Tim Heard is a technical recruiter for JC Malone, a career placement service. Tim shares his career advice by answering questions from TechRepublic members.

After working as a part-time co-op student for more than a year, I was hired full time to replace the network administrator upon his dismissal. Due to my lack of experience, I was given the job title of network technician and was told that if I did well after a year, I would be promoted to network administrator and would be given a “professional raise.”

I have just finished that first year and, during this time, have been attending the Microsoft Prep Courses (2151, 2152, 2153, 2154, etc.) funded by the Veterans Administration. I have also been certified as A+ and MCP (2000 Pro and Server). While my employer has given me two raises—at six and nine months—bringing me from $25,000 to $28,000, I have yet to be recognized for my work administrating the network.

I am responsible for all maintenance and administration of six servers and 80 users. I perform all of the duties and responsibilities of the administrator and have proven to be more effective than my predecessor at efficiently running the network, upgrading the company’s hardware, managing the e-mail domain, and handling all hardware repairs (including servers).

I am considered an expert by the managers and employees, and I’m regularly asked for advice or help by all levels of employee, from janitor to CEO.

Am I being premature and petty by seeking this recognition and a professional raise (to $35,000), or should I be looking for another opportunity to grow at another company? In addition to my current certifications, I hold an associate’s degree in information sciences and have 115 credit hours in an IS major from a local university. I retired from the U.S. Army in 1995 after 21 years of leadership and therefore do not understand the politics of the workplace.


While you are undoubtedly making much less than you were used to receiving while in the military, your pay isn’t far off—depending upon the city you live in—for someone with your credentials and experience. Furthermore, you’ve received a 12 percent raise in less than a year, showing that your employer is making an effort to move you along fairly quickly.

Add to that the fact that you seem to be in a position in which you are well liked and respected, and these points lead me to believe that you’re in a pretty good situation right now.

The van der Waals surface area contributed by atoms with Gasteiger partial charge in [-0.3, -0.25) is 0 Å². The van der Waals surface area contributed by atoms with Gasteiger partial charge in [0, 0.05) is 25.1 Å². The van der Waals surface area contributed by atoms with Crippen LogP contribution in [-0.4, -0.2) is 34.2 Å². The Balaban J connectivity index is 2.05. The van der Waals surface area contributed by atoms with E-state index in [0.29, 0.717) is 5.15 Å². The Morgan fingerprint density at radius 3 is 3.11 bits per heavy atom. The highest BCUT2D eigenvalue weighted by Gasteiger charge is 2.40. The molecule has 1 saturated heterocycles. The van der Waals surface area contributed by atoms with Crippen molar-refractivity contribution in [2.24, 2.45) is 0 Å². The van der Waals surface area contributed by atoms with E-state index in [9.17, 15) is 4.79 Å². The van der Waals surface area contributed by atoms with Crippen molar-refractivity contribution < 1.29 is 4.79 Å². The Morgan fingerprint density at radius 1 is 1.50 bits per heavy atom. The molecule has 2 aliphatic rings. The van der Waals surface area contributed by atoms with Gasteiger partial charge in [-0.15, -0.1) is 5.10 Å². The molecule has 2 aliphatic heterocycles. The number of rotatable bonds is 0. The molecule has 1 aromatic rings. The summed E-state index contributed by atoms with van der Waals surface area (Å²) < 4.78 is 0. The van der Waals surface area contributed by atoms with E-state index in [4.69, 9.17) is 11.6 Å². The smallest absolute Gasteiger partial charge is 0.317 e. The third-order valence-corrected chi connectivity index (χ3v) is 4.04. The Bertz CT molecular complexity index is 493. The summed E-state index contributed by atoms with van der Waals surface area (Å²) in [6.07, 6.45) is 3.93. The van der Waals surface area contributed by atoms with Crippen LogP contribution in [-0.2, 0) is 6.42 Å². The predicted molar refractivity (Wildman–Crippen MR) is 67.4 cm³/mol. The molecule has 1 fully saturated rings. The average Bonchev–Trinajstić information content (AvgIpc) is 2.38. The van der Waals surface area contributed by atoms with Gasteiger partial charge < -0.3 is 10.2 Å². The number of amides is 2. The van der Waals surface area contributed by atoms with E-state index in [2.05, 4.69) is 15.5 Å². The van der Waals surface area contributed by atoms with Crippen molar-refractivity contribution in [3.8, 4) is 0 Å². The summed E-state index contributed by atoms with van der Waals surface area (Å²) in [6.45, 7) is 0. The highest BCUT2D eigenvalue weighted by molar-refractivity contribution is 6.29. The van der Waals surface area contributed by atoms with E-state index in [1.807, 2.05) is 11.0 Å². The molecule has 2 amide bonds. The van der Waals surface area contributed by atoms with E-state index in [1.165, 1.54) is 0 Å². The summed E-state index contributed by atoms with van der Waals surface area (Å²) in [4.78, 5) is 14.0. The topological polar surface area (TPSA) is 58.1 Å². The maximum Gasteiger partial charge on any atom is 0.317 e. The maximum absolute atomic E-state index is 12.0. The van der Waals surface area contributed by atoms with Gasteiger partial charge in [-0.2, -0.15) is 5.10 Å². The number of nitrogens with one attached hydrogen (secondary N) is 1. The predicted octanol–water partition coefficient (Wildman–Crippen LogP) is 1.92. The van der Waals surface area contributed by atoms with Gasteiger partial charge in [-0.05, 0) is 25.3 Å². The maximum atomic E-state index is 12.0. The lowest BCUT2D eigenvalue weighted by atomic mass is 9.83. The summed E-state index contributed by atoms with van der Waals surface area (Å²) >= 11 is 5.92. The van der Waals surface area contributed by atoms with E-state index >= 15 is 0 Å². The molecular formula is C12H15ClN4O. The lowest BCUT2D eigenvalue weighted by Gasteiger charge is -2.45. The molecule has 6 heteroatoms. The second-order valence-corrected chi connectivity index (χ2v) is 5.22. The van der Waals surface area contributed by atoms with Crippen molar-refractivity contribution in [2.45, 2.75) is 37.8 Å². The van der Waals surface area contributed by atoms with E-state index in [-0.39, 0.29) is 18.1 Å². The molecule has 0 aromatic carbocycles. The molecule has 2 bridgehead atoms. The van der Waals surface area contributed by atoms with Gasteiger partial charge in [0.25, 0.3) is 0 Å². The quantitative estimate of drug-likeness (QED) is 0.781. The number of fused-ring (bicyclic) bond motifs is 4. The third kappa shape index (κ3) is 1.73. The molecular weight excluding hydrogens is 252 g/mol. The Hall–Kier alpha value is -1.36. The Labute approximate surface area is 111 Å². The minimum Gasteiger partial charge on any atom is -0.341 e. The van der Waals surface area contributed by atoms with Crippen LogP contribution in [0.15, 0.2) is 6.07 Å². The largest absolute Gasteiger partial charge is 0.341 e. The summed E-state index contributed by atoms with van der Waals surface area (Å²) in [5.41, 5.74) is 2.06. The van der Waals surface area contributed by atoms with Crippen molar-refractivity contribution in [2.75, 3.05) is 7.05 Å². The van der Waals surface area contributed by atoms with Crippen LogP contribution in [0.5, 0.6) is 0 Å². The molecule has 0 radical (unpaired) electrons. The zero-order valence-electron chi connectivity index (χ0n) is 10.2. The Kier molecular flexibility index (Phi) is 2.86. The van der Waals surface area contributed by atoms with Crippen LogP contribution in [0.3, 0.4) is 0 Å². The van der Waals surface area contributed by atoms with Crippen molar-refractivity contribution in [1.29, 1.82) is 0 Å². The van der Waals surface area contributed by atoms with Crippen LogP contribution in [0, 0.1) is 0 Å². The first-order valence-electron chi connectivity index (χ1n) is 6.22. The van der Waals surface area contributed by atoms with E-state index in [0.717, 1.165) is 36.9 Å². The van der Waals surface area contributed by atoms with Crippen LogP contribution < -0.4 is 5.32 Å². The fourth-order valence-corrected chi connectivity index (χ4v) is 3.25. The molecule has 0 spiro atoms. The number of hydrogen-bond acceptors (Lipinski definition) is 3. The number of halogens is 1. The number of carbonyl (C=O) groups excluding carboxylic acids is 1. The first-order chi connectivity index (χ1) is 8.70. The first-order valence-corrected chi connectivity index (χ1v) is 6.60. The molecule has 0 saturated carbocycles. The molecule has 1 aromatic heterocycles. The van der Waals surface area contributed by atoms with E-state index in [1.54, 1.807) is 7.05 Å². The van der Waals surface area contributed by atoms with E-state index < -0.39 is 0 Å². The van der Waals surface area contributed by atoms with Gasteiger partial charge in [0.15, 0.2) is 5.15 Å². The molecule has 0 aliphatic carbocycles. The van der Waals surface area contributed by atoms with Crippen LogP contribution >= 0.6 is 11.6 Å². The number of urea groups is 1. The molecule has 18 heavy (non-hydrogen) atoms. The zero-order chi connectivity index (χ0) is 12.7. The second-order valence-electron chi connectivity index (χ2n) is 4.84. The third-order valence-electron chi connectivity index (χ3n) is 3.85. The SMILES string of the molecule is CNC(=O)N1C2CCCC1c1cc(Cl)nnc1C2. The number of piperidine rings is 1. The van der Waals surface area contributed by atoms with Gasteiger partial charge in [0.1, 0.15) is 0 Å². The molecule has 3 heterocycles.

I would weigh these positive points when considering whether to seek an opportunity elsewhere. The job market isn’t what it was even a year ago, and in all honesty, it’s easy these days to find someone with an MCP certification who would be more than happy to fill your job if you leave.

That’s not to say that you need to give up on the idea of a raise. Your manager clearly thinks a lot of you if you have received two raises in nine months, and you have made yourself an asset to the company. Even if you can easily be replaced, there’s no guarantee that the next person will fit in as well as you do or that that person could be trained as readily as you have been. The time that it would take to train someone new is also a factor. All things considered, my guess is that your employer will not want to see you go.

I suggest that you make a list of your accomplishments over the past year. Include your certifications as well as the projects you have worked on and the duties you have performed. Take this list to your manager and privately discuss your concerns.

Make reference to the raise you were promised and see what happens. If your manager refuses to give you a raise, be positive and ask what you need to accomplish in order to earn one. That will give you a target to shoot for.

From my perspective, it appears that you’re in a good situation right now. You’re gaining excellent experience and a lot of strong references that will help you attain your next position, should you decide to leave your company. Best of luck!

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